Do You Know How Your Caring Behaviors Would Rate?


There are many tools that I have used along the way to help me “see”; see myself, see what’s going on around me, see my emotions and how they impact me and others, etc.

This has been a part of my own personal growth.

And it’s not over.

In my early days of reckoning with myself, I became aware of the times when I felt gut-grip after an event or conversation. These were emotions. I caught on that this gut-grip happened when my behaviors did not match my self-image. That’s when I started becoming more honest with myself. I was not handling situations as well as I thought I was.

Whoa! This rocked me to my core. Guilt and shame followed for a bit. Then I asked myself, How often? How bad is it?

To right myself, I created a self-assessment table that I kept in my journal. It was like this,



Situation description My goal behavior My behavior met goal My behavior- OK direction I really blew it


I have since learned that this is a good mechanism for gaining perspective. It helps expand self- awareness and uses mindfulness. It helps us change our mindset by opening the door to more details and thoughts. It helped me then and still does.

Caring Behaviors –

What if we had a tool to evaluate our caring behaviors, to see our behaviors in more detail, for clarity?

We all know, not all caring behaviors are equal.

Caring consciousness is a good place to start; it’s the energetic core of the nurse-patient relationship.

S. Halldorsdottir’s described the Development of the Nurse-Patient Relationship in 1991. Jean Watson (2012) has referenced Halldorsdottir’s work in her writings.

Watson used this classic clinical research on caring from a patient’s experiential view to explain the ideals, directions and consequences of caring. This research revealed a continuum from uncaring to caring (2012, p.45).

The AAACN uses this continuum as its theoretical construct in its CCTM (Care Coordination and Transition Management) core curriculum.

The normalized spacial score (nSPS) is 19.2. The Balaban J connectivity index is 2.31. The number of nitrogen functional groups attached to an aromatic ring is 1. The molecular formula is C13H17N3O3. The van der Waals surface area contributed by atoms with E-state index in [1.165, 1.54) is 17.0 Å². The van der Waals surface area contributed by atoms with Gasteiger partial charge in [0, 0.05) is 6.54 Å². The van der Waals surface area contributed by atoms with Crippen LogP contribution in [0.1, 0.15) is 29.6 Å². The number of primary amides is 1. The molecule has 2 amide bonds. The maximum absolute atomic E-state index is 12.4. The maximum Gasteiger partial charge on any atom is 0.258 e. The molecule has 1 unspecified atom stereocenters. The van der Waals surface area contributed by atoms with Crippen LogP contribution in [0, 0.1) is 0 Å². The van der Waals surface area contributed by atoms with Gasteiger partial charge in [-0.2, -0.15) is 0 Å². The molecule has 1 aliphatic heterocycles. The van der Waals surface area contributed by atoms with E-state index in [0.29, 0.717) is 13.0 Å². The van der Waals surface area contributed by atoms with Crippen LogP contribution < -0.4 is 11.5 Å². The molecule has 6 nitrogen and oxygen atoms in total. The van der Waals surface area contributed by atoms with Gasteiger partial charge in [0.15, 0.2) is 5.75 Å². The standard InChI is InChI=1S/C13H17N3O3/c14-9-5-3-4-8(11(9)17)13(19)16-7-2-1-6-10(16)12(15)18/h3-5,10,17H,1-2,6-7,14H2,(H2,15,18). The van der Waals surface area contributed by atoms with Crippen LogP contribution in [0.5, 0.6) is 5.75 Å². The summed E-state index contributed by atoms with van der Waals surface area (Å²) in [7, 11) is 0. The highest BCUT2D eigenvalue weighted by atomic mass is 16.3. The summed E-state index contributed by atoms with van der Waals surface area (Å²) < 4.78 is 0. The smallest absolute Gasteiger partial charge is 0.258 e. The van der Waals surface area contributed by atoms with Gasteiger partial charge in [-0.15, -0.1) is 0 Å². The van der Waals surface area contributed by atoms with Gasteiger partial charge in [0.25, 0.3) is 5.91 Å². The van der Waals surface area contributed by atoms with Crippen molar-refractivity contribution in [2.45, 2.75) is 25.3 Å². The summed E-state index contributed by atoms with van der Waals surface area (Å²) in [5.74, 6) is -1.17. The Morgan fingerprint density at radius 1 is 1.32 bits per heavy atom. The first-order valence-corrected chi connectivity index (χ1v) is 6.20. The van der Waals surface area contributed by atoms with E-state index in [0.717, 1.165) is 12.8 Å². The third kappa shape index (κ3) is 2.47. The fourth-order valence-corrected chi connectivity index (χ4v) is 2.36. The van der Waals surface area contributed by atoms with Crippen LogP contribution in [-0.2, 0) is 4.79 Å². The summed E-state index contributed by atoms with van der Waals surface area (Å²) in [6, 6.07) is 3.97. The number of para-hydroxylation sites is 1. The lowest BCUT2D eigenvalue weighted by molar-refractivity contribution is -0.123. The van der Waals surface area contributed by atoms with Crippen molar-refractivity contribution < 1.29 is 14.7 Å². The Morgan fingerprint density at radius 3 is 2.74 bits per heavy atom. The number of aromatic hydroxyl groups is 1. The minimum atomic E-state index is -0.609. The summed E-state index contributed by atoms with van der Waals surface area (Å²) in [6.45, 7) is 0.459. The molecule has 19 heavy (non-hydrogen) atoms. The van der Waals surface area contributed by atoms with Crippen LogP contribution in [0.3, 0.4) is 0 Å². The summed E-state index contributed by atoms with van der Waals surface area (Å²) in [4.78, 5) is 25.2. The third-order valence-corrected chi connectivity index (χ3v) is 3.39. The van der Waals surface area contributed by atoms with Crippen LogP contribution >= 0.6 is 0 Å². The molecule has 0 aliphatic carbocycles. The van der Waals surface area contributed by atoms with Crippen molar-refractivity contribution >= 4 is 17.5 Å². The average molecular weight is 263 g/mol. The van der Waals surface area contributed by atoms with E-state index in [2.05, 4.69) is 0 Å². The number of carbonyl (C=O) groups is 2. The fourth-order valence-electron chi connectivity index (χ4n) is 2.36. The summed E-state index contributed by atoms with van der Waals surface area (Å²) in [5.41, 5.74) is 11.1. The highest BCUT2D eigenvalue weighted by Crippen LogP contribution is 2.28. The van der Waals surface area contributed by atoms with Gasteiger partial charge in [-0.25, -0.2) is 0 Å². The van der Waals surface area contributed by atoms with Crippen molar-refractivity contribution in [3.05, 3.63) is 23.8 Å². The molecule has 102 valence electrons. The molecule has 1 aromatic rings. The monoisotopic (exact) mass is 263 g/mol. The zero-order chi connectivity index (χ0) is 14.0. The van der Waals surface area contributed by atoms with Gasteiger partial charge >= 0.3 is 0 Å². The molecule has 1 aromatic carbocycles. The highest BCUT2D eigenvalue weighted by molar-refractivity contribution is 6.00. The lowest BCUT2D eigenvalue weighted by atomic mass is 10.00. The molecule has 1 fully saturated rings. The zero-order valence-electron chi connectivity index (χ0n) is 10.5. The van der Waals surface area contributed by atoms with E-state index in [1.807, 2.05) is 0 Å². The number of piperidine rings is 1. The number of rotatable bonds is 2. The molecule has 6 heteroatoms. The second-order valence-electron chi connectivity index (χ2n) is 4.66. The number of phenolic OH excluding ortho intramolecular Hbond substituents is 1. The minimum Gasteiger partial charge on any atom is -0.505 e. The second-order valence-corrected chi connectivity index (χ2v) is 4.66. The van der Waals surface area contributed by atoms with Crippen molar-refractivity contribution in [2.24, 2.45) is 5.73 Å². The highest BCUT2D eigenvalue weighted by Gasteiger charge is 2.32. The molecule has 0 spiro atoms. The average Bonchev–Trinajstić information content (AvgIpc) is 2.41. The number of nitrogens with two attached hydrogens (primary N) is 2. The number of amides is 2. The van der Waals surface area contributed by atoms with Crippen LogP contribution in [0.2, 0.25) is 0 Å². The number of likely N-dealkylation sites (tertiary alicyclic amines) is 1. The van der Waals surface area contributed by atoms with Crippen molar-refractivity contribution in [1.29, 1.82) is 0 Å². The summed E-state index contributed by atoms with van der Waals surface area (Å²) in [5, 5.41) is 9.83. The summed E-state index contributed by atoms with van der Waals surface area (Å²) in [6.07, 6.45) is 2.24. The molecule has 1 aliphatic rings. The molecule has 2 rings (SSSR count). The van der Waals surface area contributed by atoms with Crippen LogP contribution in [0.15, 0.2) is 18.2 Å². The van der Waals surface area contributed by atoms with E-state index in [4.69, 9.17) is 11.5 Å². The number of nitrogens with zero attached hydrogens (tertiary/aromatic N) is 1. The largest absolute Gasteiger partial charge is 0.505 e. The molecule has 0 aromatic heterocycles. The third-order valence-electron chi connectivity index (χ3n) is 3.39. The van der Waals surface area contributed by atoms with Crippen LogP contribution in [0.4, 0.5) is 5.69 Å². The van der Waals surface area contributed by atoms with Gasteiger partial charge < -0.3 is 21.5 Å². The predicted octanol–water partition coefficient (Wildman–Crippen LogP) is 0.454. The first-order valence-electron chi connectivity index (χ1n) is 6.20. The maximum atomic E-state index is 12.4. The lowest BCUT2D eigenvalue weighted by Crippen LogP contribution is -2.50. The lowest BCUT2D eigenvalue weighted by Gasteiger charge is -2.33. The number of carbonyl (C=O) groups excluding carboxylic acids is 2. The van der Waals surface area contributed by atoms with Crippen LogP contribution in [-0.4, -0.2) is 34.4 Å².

The reason this is important to me is that, as a nurse leader, tools to describe the concrete aspects of caring delivery from the patient’s perspective are needed to help us as nurses to see ourselves and grow.

Halldorsdottir’s work provides the levels of caring with concrete detail that illuminate what human caring is and is not to the patient.

Halldorsdottir’s nurse-patient relationship levels:


  • Biocidic: life destroying; leading to anger, despair, and decreased well-being
  • Biostatic: life restraining; patient experienced the nurses as cold and treatment as a nuisance
  • Biopassive: life neutral; nurse apathetic and detached (just doing the job)


  • Bioactive: life sustaining; reflected in the classic nurse-patient relationship and as kind, concerned benevolent, and responsive
  • Biogenic: highest level of human-to-human caring; life giving and life receiving for both nurses and patient    (Watson, 2012, p.45)


To apply this framework to practice, nurses seeking self-awareness can use this tool to evaluate your practice. It can help you see more details about yourself.

Date Work day description- % of time Biocidic % of time Biostatic % of time Biopassive % of time Bioactive % of time Biogenic


What it does is, it unpacks your caring behaviors and puts them on a continuum. It can help you see in more detail your caring behaviors. This can open up your world to noticing more about yourself, which is a good thing.


J Watson (2012) Human caring science, A theory of nursing (2nd ed). Sudbury, MA: Jones & Bartlett Learning.

6 thoughts on “Do You Know How Your Caring Behaviors Would Rate?

  1. Pat C says:

    This is a perfect tool for me to use in my own journey. I’ll also share this with my team as we are continue going through an Advance – Culture of Caring. Thank you, pmc!

    1. pmcclendon says:

      You bet. It’s quick and simple and personal.

  2. Jae Sanders says:

    This is value in the “I really blew it” journaling. I would add that sometimes, it’s reflecting back on situations that happened years ago and having an “ah ha” moment about it. Humility must join you in the conversation for it to be real….in my opinion 🙂
    Let’s talk about creating a link to this that I can reference in my book!!! LOVE this.

    1. pmcclendon says:

      Yes. It is valuable to deconstruct in your journaling those haunting “I blew it” situations. You’ll be one step closer to letting it go or hopefully permanently letting it go. Humility does heal. Love this!
      Guest blog on journaling and share your link, please ?

  3. Katherine M says:

    I’m a bit late in reading this one, but I love it! This post is great; this is a practical tool that 1) explains our bad feelings 2) lets us know that we are still good people despite the fact that our actions did not live up to who we believe we are (i.e., we are not bad people, we just acted badly) and 3) allows us to recognize and reflect on that point

    This post helped me to reflect on and move past some of my own “gut grip”.

    Thank you for sharing! 🙂

    1. pmcclendon says:

      Exactly !!!
      This is it… just seeing ourselves and what we do is the key… and knowing that we are good in spite of our self judgement.
      Thank you,
      love, mom

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